1. Rio Jongsae Kim restores designer goods with adorable ASMR
I’m not entirely sure how I got on this person’s YouTube channel, but I did and I’m thrilled. There is something about the care taken on each part to restore the item, in this case a pair of Gucci Ace sneakers. I love that they are restored and not thrown away when used or damaged like many other things in fashion. Plus, the ASMR makes watching the process even more satisfying. (H / T to Insider)
2. Minimalist gel nail strips
I don’t remember the last time I did my nails thanks to quarantine and when I try to paint them myself it looks like a toddler did it (no insult to toddlers). I love this minimalist set of black + beige gel nail strips that is simple enough for most people, including me. They’re non-toxic, vegan, and cruelty free, and won’t damage your nails like regular gel manicures. Plus, you can’t beat the $ 8 price tag which includes 20 strips, so you can get your nails done twice.
3. Architect Mark Haddawy talks about restoring his Lautner home in LA
If you love architecture, you are most likely familiar with the work of American architect John Lautner, who made a big impression in Southern California with his portfolio of over 50 important houses and structures. One such home is Lautner Harpel House on the top of the Hollywood Hills, which was purchased in 2006 and restored by Resurrection Vintage designer and co-founder Mark Haddawy. In this NOWNESS episode, Mark talks about the house and the restoration process it went through. It’s the ultimate envy in the house, especially when you see the view.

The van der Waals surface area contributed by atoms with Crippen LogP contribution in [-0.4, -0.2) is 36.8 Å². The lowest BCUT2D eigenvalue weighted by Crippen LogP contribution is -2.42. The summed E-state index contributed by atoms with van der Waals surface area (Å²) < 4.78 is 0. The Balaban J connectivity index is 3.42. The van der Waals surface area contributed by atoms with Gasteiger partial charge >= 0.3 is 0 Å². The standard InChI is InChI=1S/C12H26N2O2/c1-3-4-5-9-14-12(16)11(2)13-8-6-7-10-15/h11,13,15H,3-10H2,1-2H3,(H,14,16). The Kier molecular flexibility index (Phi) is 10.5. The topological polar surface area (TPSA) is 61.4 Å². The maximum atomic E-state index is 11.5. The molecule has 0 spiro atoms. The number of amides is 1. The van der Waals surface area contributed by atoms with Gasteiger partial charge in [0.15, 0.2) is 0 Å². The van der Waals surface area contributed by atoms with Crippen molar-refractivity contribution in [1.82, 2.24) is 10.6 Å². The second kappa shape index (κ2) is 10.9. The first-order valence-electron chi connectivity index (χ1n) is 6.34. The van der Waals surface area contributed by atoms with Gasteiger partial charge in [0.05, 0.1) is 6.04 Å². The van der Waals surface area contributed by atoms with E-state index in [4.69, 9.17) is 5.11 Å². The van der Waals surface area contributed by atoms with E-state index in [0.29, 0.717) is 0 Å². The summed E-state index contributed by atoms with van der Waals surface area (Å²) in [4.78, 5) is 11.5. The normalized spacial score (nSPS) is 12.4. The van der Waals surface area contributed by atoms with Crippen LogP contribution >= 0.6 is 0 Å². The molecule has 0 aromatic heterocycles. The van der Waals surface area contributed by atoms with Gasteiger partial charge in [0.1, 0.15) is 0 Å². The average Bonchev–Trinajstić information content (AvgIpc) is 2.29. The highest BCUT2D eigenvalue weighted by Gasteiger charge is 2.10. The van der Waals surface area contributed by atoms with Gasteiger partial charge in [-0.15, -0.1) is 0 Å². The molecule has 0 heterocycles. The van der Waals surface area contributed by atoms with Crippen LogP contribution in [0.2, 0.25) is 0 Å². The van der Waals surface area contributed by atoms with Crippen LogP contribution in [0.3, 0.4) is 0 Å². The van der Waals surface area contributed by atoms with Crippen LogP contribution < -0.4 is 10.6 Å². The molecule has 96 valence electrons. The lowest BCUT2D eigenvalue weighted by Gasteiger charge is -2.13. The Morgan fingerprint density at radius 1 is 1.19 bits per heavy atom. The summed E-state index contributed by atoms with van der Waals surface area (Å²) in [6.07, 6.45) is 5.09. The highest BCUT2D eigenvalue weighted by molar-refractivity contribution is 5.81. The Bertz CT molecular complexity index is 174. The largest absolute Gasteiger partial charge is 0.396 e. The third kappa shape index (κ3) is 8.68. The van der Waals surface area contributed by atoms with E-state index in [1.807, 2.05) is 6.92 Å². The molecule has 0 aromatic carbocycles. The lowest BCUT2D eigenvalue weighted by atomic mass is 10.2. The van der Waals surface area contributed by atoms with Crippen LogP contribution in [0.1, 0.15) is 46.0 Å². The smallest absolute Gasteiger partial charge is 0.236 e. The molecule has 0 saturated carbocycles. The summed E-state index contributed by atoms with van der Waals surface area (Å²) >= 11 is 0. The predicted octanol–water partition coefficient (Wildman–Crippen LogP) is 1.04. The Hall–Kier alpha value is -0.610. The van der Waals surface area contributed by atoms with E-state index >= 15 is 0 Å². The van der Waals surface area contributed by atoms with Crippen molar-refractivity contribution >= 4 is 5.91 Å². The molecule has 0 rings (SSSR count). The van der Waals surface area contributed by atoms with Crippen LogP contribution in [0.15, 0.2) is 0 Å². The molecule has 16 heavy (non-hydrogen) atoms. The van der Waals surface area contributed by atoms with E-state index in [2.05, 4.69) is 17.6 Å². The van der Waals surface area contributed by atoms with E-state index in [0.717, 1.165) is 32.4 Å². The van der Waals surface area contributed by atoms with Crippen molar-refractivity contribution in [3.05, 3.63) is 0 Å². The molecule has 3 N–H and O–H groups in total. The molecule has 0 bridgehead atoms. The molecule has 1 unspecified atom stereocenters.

4. Soap dishes
I hate that soap mass that is left behind when a bar of soap sits in the water after use. It’s one of my favorite complaints when I stay in a hotel because they rarely have a soap dish. Aside from the mess it leaves, it also wastes the soap. I’m obsessed with those terrazzo soap dishes with the top tray that has holes in it to keep the soap dry. Plus, I love everything terrazzo, especially the pink soap dish on top.
5. Symbio Vessels from Ibbini Studio
While I’m in an Instagram rabbit hole, I come across these ships by Abu Dhabi-based artist Julia Ibbini and computer scientist Stephane Noyer from Ibbini Studio. Their process fluctuates between man and machine while they make these vessel-like sculptures out of paper. Yes I said paper. The paper is laser cut and then assembled by hand using glue, pencils and a scalpel. I can’t even imagine how many hours it took everyone!